Respiratory therapists help patients with ailments like asthma and emphysema truly breathe easier, and in some cases may even save their lives. According to the Bureau of Labor Statistics (BLS), these professionals treat patients with chronic respiratory disease, as well as heart, circulatory, and lung disorders and injuries. They might also administer emergency treatment to patients who are suffering from heart attacks or in shock.
As with most professionals in health care, it is essential for respiratory therapists to be properly trained, and in most cases, that means attending a formal respiratory therapy degree program.
Respiratory Therapy Programs: What to Expect
The College Board notes most states require respiratory therapy majors to attend at least a two-year accredited health program before they can sit for the National Registration Exam through the National Board of Respiratory Care, which is mandatory for licensure. The BLS reports that as of 2014, all states except Alaska required respiratory therapists to be licensed.
According to the College Board, programs for respiratory therapy majors vary, but often require these types of classes:
- Cardiopulmonary pathophysiology
- Clinical practice
- Pulmonary rehabilitation
- Therapeutic procedures
Potential Careers for Respiratory Therapy Grads
Those who attend respiratory therapy degree programs have not pigeonholed themselves into a career, however specialized the major may seem. Here are a few positions ideal for those with this type of training, expanded opportunities that may be available with additional education, and job prospects for careers in these fields.
- Respiratory therapist: As noted above, respiratory therapists help patients with chronic or emergent breathing troubles like asthma or emphysema. Respiratory therapists tend to be in demand and the BLS projects that employment among these professionals will grow by 19 percent between 2012 and 2022 -- faster than the average for all occupations. Job prospects should be especially good for those willing to travel or work in rural areas.
- Athletic trainer or exercise physiologist: Athletic trainers prevent, diagnose and treat muscle and bone injuries in athletes while exercise physiologists develop fitness programs for patients with chronic diseases. Because these professionals often work with medically compromised clients in a fitness-type setting, specialized training -- knowing how to recognize and respond to breathing problems -- can be helpful. The BLS notes that most states require these professionals to hold at least a bachelor's degree in a related field, but master's degrees are quickly becoming a popular option. Job candidates who earn a higher degree on top of respiratory therapy training can gain a competitive advantage in the marketplace. The BLS projects that overall demand for athletic trainers and exercise physiologists should grow about 19 percent between 2012 and 2022.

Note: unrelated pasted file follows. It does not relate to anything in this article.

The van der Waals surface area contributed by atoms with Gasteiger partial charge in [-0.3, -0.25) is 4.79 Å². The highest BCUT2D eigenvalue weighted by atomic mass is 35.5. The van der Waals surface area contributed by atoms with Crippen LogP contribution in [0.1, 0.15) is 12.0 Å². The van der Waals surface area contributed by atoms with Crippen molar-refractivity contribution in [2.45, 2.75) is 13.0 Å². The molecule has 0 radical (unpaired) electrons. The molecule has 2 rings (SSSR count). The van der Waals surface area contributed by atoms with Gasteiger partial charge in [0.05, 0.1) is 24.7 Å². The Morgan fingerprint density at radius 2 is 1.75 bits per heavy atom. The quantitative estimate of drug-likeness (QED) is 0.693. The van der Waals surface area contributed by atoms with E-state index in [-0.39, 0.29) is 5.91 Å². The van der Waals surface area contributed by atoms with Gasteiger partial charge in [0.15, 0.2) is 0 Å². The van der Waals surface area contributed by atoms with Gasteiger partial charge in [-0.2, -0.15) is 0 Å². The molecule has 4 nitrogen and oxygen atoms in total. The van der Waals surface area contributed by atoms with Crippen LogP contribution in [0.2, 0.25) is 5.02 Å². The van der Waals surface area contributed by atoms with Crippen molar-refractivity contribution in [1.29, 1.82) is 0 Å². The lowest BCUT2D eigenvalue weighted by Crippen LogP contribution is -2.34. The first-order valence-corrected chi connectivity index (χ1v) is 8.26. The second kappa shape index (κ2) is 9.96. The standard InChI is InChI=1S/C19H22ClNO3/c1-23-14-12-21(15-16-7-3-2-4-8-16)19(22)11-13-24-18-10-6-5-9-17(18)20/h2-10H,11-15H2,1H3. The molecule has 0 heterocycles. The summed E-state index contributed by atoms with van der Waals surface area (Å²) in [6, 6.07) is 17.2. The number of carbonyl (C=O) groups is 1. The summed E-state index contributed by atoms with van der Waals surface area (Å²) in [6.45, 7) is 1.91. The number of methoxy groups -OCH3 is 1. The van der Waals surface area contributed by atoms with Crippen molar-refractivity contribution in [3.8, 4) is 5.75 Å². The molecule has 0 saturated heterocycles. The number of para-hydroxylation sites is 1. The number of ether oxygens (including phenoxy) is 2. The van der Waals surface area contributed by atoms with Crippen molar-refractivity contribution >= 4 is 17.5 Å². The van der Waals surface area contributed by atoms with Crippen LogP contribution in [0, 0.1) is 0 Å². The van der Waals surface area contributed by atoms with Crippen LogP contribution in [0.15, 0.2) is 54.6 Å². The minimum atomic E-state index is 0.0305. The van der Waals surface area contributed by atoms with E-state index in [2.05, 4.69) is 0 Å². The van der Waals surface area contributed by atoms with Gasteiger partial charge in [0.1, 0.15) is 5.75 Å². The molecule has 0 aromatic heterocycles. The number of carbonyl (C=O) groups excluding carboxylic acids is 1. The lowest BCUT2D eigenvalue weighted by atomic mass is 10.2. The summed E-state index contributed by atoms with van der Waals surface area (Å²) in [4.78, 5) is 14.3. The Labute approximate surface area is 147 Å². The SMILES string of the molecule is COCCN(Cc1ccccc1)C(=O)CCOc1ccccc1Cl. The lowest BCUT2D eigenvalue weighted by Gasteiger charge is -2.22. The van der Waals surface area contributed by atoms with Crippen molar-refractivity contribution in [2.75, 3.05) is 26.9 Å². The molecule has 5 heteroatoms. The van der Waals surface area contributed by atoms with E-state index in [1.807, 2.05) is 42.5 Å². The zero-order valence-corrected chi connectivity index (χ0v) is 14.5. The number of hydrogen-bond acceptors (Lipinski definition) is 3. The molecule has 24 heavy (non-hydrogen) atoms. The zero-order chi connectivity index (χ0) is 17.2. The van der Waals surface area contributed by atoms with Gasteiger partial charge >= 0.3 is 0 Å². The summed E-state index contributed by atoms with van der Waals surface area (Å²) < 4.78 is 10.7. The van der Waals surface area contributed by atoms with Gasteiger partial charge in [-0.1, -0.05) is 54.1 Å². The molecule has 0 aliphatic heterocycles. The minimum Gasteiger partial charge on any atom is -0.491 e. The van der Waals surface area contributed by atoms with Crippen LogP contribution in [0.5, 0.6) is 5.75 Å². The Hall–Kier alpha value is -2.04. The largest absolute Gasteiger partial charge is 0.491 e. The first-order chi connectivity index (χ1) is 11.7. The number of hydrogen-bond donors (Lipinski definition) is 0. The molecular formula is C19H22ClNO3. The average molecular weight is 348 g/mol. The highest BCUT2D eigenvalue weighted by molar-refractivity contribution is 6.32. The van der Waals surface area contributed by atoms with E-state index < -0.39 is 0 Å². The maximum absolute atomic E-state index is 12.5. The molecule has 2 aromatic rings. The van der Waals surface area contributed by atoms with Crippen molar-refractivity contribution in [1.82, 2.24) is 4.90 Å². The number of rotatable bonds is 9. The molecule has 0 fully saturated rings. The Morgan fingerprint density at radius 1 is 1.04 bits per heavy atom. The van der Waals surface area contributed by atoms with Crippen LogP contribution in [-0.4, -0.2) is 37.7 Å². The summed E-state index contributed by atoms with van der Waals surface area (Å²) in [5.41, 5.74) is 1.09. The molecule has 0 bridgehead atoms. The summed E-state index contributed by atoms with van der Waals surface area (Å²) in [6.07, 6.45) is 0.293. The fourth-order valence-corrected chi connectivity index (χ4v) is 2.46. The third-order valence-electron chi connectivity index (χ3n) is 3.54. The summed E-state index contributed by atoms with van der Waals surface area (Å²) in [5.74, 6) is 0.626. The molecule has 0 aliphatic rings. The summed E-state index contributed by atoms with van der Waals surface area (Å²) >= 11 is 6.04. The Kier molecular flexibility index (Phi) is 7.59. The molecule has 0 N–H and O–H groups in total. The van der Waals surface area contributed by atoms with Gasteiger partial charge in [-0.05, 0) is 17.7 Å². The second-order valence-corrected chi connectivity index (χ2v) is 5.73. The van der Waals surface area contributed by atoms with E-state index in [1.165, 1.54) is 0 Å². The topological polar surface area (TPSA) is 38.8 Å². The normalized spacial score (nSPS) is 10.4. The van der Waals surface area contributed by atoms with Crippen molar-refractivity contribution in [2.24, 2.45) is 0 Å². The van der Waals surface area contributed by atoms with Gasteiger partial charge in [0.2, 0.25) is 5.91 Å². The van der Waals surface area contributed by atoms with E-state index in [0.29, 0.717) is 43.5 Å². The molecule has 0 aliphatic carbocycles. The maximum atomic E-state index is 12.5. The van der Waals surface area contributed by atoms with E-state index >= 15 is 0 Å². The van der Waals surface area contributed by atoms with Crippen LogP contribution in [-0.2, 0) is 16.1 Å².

- Physical therapist: Physical therapists, often called PTs, help sick or injured patients -- including those with chronic ailments -- improve mobility and manage pain. All states require physical therapists to earn Doctor of Physical Therapy (DPT) degrees and to be licensed to practice. DPT programs require bachelor's degrees for admission, and a bachelor's in respiratory therapy fits the bill. The BLS projects demand for physical therapists to grow by an impressive 36 percent between 2012 and 2022, much faster than the national average.
The College Board lists several other career fields suitable for respiratory therapy majors, assuming they complete whatever additional training is required of them. These include nursing, cardiovascular technology, and emergency medical and paramedic care. Students can learn more about any of these career options by visiting the BLS online, or contacting prospective schools directly.
"Respiratory Therapists," Bureau of Labor Statistics, Occupational Outlook Handbook 2014-15 Edition, http://www.bls.gov/ooh/healthcare/respiratory-therapists.htm
"Major: Respiratory Therapy," The College Board, https://bigfuture.collegeboard.org/majors/health-professions-related-clinical-sciences-allied-health-diagnosis-intervention-treatment-respiratory-therapy
"Physical Therapists," Bureau of Labor Statistics, Occupational Outlook Handbook 2014-15 Edition, http://www.bls.gov/ooh/healthcare/physical-therapists.htm
"Athletic Trainers and Exercise Therapists," Bureau of Labor Statistics, Occupational Outlook Handbook 2014-15 Edition, http://www.bls.gov/ooh/healthcare/athletic-trainers-and-exercise-physiologists.htm